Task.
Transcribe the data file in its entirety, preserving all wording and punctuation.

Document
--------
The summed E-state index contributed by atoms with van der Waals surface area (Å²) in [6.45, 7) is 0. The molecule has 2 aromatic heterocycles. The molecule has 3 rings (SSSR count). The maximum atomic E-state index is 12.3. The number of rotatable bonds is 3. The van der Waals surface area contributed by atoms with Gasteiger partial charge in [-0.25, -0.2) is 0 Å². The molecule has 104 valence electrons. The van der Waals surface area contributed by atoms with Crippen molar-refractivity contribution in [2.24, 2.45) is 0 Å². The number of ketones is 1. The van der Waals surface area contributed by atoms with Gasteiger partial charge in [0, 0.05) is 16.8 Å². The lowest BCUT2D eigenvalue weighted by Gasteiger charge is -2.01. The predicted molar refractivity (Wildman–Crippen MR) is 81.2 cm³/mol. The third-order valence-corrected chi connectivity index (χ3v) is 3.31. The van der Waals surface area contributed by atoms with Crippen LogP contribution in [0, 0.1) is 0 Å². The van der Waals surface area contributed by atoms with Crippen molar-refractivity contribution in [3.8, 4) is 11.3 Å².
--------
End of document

The summed E-state index contributed by atoms with van der Waals surface area (Å²) in [6.45, 7) is 0. The molecule has 2 aromatic heterocycles. The molecule has 3 rings (SSSR count). The maximum atomic E-state index is 12.3. The number of rotatable bonds is 3. The van der Waals surface area contributed by atoms with Gasteiger partial charge in [-0.25, -0.2) is 0 Å². The molecule has 104 valence electrons. The van der Waals surface area contributed by atoms with Crippen molar-refractivity contribution in [2.24, 2.45) is 0 Å². The number of ketones is 1. The van der Waals surface area contributed by atoms with Gasteiger partial charge in [0, 0.05) is 16.8 Å². The lowest BCUT2D eigenvalue weighted by Gasteiger charge is -2.01. The predicted molar refractivity (Wildman–Crippen MR) is 81.2 cm³/mol. The third-order valence-corrected chi connectivity index (χ3v) is 3.31. The van der Waals surface area contributed by atoms with Crippen LogP contribution in [0, 0.1) is 0 Å². The van der Waals surface area contributed by atoms with Crippen molar-refractivity contribution in [3.8, 4) is 11.3 Å².